PSYA02H3 Chapter Notes - Chapter 10: Plantar Reflex, Moro Reflex, Startle Response

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25 Jul 2016
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LECTURE 4: DEVELOPMENT – THE EARLY YEARS
Developmental Psychology
The scientific study of biological, cognitive, social and personality development
throughout the life span
A major issue in developmental psychology is the nature-versus-nurture question
Do our traits and behaviors result from heredity (nature) or the environment (nurture)?
Some Methods
Methods: Cross-Sectional vs Longitudinal Approaches
Cross-sectional Study: Different groups compares at one time; Group A (20 years old),
Group B (50 year olds), Group C (80 years old) = all compared
Longitudinal Study: Same group compared at different times: Group A at age 20 ->
Group A at 50 -> Group A at 80
Prof: Cross-sectional= looking at groups at the same time but different age (determine
sweet spot of memory) PRO: quick, short CON: cohort effects
Prof: Longitudinal Study = same group at different time PRO: slow, better results CON:
takes a long time, results longer, people drop out
Seven Stages of Development
Prenatal  conception to birth
Infancy  birth to 2 years
Childhood  2 -12 years
Adolescence  12-18 years
Young Adults  18-40 years
Middle Adults  40 -65 years
Late Adults  65 years and over
Prenatal Development
Human conception being when a sperm penetrates the membrane of the ovum
When the two combine, a complete set of genetic instruction is formed, half from the
father and half from the mother
The fertilized egg that is formed from the union of the sperm and egg is called a zygote
Brain development is also happening
Stages of Prenatal Development
Germinal  begins with the formation of the zygote and ends after about 2 weeks, when
the outer portion of the zygotes developing cluster of cells has attached itself to the
uterine wall
Embryonic  from 2 weeks to about 2 months, the major structures and organs of the
body begin to develop, and the embryo starts to resemble a human being
Fetal  from about 2 months to birth, the developing organism is called a fetus, and
through very rapid growth, the body structures and organs complete their growth
Influence
Prenatal development is mainly a function of the zygote’s genetic code (nature), but the
environment (nurture) also plays a role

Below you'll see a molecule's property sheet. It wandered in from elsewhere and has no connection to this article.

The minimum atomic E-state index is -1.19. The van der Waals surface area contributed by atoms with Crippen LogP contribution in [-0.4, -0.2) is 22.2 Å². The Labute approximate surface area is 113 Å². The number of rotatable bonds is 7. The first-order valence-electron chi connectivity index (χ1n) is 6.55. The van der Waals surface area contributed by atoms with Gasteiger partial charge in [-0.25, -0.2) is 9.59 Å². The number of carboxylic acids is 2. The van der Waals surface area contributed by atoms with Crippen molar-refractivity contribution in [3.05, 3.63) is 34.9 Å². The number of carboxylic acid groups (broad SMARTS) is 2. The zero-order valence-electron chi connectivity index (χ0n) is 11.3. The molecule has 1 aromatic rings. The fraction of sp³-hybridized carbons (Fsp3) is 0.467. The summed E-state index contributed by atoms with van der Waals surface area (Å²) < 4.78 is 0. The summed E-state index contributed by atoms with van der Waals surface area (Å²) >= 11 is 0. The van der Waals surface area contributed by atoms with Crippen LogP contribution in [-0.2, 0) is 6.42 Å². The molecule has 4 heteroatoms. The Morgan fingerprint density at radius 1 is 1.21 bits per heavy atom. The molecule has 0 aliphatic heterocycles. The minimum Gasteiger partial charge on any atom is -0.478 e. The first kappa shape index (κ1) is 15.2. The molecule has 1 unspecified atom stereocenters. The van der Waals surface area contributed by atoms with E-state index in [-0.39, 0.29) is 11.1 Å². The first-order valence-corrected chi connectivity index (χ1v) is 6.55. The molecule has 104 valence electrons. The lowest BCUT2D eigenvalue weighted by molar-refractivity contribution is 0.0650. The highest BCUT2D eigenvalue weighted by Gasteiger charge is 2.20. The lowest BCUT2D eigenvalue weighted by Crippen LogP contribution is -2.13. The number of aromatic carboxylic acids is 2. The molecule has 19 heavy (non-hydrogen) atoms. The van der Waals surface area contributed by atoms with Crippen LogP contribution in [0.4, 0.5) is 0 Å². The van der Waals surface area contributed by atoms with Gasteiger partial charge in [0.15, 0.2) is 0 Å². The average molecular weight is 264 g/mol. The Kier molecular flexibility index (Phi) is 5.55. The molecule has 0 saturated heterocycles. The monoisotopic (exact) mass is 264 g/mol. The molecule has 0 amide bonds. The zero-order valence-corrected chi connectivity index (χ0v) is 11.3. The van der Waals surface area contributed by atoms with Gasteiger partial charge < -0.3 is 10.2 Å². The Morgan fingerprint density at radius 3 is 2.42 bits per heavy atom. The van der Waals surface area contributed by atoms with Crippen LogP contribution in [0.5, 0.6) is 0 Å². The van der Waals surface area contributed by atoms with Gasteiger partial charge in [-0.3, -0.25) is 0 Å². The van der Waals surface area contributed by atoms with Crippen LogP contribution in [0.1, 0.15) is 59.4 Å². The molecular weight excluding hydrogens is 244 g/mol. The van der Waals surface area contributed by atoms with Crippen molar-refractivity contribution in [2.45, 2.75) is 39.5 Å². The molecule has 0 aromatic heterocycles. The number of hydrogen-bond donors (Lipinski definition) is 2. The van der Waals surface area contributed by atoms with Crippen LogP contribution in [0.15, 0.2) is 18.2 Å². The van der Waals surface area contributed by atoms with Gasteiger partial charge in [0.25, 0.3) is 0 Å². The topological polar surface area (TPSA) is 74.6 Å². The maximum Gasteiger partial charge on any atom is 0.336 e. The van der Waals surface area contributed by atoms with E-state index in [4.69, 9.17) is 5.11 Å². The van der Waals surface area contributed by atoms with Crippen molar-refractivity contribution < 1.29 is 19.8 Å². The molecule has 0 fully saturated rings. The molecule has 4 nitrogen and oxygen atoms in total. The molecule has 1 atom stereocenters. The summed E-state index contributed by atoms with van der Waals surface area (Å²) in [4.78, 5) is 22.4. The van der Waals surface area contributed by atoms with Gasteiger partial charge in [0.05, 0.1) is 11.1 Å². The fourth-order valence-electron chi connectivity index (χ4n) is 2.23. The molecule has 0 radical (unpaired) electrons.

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Teratogens are environmental agents (such as drugs or viruses), diseases (such as
German Measles) and physical conditions (such as malnutrition) that impair prenatal
development and lead to birth defects or even death
Teratogens
Development can be impaired by environment
Important Times in Development
In general, a child’s reaction to their environment depends on their age (and amount of
knowledge)
Critical Periods:
1. Times in development when certain events have an enormous impact
2. The same events have less impact if they occur earlier or later
3. If they happen too late, certain milestones will not be reached and a certain path of
development is set
PROF: Language is very important at a crucial age
Sensitive Periods
Similar to the idea of critical periods, but with less rigid boundaries
During this time, the baby is particularly sensitive to a particular influence (Example:
attachment to parents is more easily formed at an early age)
How we Develop during Infancy
Motor Development
Sensory- Perceptual Development
Motor Development
A reflex is an unlearned response to a specific stimulus
The Babinski reflex occurs when an infant fans her toes upward when her feet are
touched
The grasping reflex occurs when an infant grasps any object that touches their palms
The sucking reflex leads an infant to suck anything that touches its lips
The rooting reflex leads an infant to turn its mouth toward anything that touches its
cheeks and search for something to suck
The Moro reflex aka startle reflex
PROF: babies are born with reflex
Motor Development (LOOK AT SLIDE)
Infancy- Motor Development
No genetic frame
Culture expectations (walking early by force from parents)
Sensory-Perceptual Development
Preferential-looking technique is used to study vision
Two visual stimuli are displayed side by side, and the researcher records how long the
infant looks at each stimulus
If the infant looks at one stimulus longer, it is inferred he can tell the difference
between the two stimuli and has a preference
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